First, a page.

One obvious concern is that radiation from the midranges would 'leak' through the throat of the waveguide. I think this can be reduced a couple of ways. The first is by using a REALLY small gap between the throat and the dust cap. For instance, if you can keep the gap between the dustcap and the throat down to a tenth of an inch, then the midrange holes will be about 10x larger than that gap.

Basically, the air under the midrange cones should take "the path of least resistance."

The second thing that reduces inteference between the edge of the cone and the 'tweeter' in the center is that the center is beaming above 14khz. Basically, due to it's size, it doesn't "see" the horn walls above 14khz.

All of this is is conjecture of course
But considering I could build one for sixty bucks, it's a heck of a lot more tempting than tackling the $500 or so needed for a 'real' one.

One tantalizing idea about all of this is that if it worked, you might be able to do a Unity horn with no electrical crossover(!) Basically the size of the midrange ports and the volume of the coupling chamber would be used to tune the response.

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Old 14th March 2012, 06:53 PM   #515
Pallas is offline Pallas  Pakistan
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How would you get a seal between dustcap and horn throat?

The Danley horn (as I understand it) gets around that problem by basically sticking the horn mouth down the pole-piece.

But with a dustcap that's only decoupled at high frequencies, it'll still move a few mm at lower frequencies.

An old Tannoy ICT driver might be another alternative, because I think it could be used like a coax.
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Old 14th March 2012, 07:27 PM   #516
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I already have a pile of midranges and waveguides and horns at home; I think that I will try to build one of these tonight.

If anyone wants to give it a go, here are the parts that I am going to use.

#1 - QSC PL-000446GP, $35 from Parts Express
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While the QSC isn't the same dimensions as the Danley SM-60M, it's as close as I got laying around. The QSC is 60x90 degrees; the Danley is 60x60.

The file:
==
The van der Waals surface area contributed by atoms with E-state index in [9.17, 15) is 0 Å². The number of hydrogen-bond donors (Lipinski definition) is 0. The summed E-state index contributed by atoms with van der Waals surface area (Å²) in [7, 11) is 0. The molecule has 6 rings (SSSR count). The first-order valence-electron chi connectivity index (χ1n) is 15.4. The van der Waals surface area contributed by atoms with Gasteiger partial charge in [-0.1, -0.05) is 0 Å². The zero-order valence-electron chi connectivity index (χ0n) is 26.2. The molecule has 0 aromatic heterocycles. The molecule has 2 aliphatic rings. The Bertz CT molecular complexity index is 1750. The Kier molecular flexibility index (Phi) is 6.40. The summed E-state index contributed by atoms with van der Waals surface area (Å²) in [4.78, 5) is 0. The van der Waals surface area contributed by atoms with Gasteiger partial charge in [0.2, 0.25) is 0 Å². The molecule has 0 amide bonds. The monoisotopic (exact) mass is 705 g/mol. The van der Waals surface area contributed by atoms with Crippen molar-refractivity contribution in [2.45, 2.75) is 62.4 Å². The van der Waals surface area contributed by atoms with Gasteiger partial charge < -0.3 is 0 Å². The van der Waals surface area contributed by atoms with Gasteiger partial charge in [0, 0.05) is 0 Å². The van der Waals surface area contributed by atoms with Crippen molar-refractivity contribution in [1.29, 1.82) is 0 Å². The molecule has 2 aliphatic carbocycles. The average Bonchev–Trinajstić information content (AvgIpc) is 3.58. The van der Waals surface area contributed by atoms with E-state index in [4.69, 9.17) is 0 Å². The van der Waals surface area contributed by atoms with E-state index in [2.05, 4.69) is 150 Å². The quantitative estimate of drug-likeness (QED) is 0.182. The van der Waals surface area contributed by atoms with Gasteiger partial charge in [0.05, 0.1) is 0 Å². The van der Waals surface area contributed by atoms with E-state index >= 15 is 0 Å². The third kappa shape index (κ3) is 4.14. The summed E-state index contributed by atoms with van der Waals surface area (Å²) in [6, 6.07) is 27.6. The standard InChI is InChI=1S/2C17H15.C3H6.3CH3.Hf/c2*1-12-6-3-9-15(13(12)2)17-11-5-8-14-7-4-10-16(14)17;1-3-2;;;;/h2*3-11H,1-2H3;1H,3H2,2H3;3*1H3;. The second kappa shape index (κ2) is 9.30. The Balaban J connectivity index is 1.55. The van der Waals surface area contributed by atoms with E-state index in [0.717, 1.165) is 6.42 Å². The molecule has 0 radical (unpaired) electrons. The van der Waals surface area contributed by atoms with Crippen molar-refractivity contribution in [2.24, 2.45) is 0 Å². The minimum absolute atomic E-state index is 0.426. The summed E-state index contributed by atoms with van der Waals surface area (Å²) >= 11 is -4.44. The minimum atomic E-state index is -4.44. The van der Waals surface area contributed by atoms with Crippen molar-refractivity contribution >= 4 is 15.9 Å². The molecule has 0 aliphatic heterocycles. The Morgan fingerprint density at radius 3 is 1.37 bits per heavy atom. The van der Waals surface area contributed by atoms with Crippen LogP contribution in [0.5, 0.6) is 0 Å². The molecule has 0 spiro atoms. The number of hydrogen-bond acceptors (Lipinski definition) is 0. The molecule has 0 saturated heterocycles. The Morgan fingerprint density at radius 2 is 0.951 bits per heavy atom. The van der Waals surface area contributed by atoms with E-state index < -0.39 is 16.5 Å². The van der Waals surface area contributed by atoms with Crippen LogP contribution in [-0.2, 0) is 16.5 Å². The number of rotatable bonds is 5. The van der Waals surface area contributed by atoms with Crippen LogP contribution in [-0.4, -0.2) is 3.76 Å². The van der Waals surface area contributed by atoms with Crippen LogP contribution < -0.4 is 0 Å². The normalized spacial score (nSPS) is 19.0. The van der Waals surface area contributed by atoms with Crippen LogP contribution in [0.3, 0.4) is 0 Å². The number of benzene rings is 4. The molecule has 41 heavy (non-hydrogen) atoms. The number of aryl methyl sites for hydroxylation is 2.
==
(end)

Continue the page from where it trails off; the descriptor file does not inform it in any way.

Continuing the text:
#2 - Faital Pro 3FE20, $46 from Loudspeakers Plus.
Faital Pro 3FE20 3" Speakers - Faital Pro 3FE20 mid-high speaker has a wide frequency range from 100Hz to 20kHz and has a lightweight neodymium magnet - Faital Pro 3FE20 40 watt 3" has an efficiency of 91dB SPL for all high quality mid-high applicati

I think the Fostex 5" from Madisound will work better, and it's cheaper, but I have some Faitals laying around. I considered the $10 Pyle from PE, but I think you want a woofer where the dustcap is the same size as the voice coil. This is important for high frequency response because we basically want the dustcap to be rigidly connected to the voice coil at high frequencies, while the cone itself is 'decoupled' so that the high frequency radiation is coming from the dustcap, NOT the cone and the surround. Taken to the extreme, i would use a razor to cut the cone away from the voicecoil, then re-connect it with a rubber ring in the gap betwen the cone and the dustcap. The rubber ring will decouple the cone at high frequency by absorbing the high frequency vibrations which would normally be radiated by the cone. At low frequency (below 2khz) the cone excursion exceeds the ring's ability to absorb it, and the cone "re-couples" with the dust cap.

I hope

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This is the predicted frequency response of the Faital 3FE20 on a couple of horns.

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The grey graph is a response graph for a 60x60 horn with a 16" x 16" mouth, basically similar to the Lambda Unity
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The black line is the QSC waveguide, with a 14" x 10" mouth, and a much wider directivity.

The Faital is vented. The efficiency is very low - just 90dB. I have to keep excursion as low as possible, so maximum SPL may be as low as 100dB. The maximum SPL depends a lot on the gap betwen the throat of the waveguide and the dust cap ("tweeter") of the Faital.